By Charles David Mathieu-Poulin
(August 10, 2013) MONTREAL – The Montreal fans are particularly fond of two things, tennis-wise: big charismatic stars exuding passion and local players battling it out like there is no tomorrow. Therefore, no one could have set up a better scenario than the semifinals played in Montreal on Saturday. And the matches delivered, both ending in third set tie-breaks.
While the Rafael Nadal and Novak Djokovic showdown wasn’t a surprise and was actually expected and hoped for when the draw came out, the Milos Raonic-Vasek Pospisil match revived the patriotic flame of many: it was the first time since 1969 that a Canadian reached this stage and the winner would be the first Canadian finalist since 1958!
The two Davis Cup teammates were the first to hit the court in the afternoon, under perfect weather for tennis: sunny, breezy and a touch chilly. The atmosphere was just as perfect, with a packed crowd of over 12,000 anxious fans, hesitant about for whom to cheer for as if they were asked to choose between their (tennis) children.
Milos Raonic was the favorite on paper, but was also the one with all the pressure and it showed in his on-court manners: while he was stone-faced and focused, Pospisil was vocal and animated and clearly had nothing to lose in this encounter.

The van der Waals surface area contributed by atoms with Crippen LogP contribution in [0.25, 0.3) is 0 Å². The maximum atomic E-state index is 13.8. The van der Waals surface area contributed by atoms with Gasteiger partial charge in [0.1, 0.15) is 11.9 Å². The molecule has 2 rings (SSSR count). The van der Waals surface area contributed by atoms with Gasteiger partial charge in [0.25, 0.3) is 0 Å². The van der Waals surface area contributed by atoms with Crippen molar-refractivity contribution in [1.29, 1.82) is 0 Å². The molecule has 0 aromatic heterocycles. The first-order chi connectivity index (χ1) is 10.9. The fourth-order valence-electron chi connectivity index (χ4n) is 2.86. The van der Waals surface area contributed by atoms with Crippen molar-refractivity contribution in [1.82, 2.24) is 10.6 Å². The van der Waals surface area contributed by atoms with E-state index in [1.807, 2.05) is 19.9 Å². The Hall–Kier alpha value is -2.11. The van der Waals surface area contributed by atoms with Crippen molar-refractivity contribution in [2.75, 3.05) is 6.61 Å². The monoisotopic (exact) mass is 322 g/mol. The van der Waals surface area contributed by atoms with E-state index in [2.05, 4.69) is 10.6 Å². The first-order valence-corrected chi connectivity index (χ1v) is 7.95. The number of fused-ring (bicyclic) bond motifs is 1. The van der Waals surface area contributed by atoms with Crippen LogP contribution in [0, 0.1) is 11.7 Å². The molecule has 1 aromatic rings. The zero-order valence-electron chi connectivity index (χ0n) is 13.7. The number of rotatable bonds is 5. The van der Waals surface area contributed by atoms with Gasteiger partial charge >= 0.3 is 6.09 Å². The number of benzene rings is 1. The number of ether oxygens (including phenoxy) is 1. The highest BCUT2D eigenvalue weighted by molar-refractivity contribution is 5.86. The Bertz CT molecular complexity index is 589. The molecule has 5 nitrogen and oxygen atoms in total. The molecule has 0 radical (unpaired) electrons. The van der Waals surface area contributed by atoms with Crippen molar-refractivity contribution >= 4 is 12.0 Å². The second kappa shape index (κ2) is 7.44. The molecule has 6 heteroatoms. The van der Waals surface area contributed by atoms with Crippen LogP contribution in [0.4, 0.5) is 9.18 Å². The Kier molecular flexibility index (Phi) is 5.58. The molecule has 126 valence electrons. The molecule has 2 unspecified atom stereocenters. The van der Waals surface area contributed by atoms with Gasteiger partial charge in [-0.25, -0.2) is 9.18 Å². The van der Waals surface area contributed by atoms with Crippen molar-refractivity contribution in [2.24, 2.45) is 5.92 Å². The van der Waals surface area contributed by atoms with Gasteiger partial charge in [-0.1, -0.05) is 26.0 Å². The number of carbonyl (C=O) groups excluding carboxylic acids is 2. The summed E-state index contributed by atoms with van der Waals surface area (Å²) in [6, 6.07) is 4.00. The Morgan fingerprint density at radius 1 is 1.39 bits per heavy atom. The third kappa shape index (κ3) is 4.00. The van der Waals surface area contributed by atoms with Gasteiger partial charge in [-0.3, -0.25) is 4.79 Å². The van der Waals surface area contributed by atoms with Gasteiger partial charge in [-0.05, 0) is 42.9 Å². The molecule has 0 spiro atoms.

As it often happens when two players that know each other well face off, the level of play wasn’t spectacular. Both players seemed nervous from the get-go, and most points were decided either on unreturned serves or unforced errors. Raonic was the first one to draw blood and break, and he rode the way until finishing up the forgettable 6-4 set on an ace.
The second set followed a totally different route: Pospisil started receiving better and being more aggressive, and Raonic seemed lost in his defensive role. While the underdog was getting pumped up, the 11th seed seemed frustrated and about to give up the set. Breaking twice, Pospisil leveled things off, wining the second set 6-1.
Raonic then retreated to the locker rooms, in the hopes of breaking the rhythm and changing the momentum. He later admitted in his post-match interview that he ‘yelled at [himself] to let the anger out, but not too loud as there was someone else in the bathroom’.
The third set saw some better play and built up quite the drama. While Pospisil got closer in more of Raonic’s serve game, the favorite never got broken and led in the score all set, as he was serving first. Vasek was solid serving under pressure, bringing the set to a tiebreak. Raonic stormed to an early lead with two mini-breaks, but Pospisil immediately erased them with inspired play. Clearly nervous, the serve speeds started dropping, especially on Raonic’s side, but he remained more solid off the ground and closed out the set, reaching his first ever Masters 1000 final and entering the top 10 for the first time of his career. He becomes the first ever Canadian male player to achieve that feat, a fact that made him quite emotional after the match.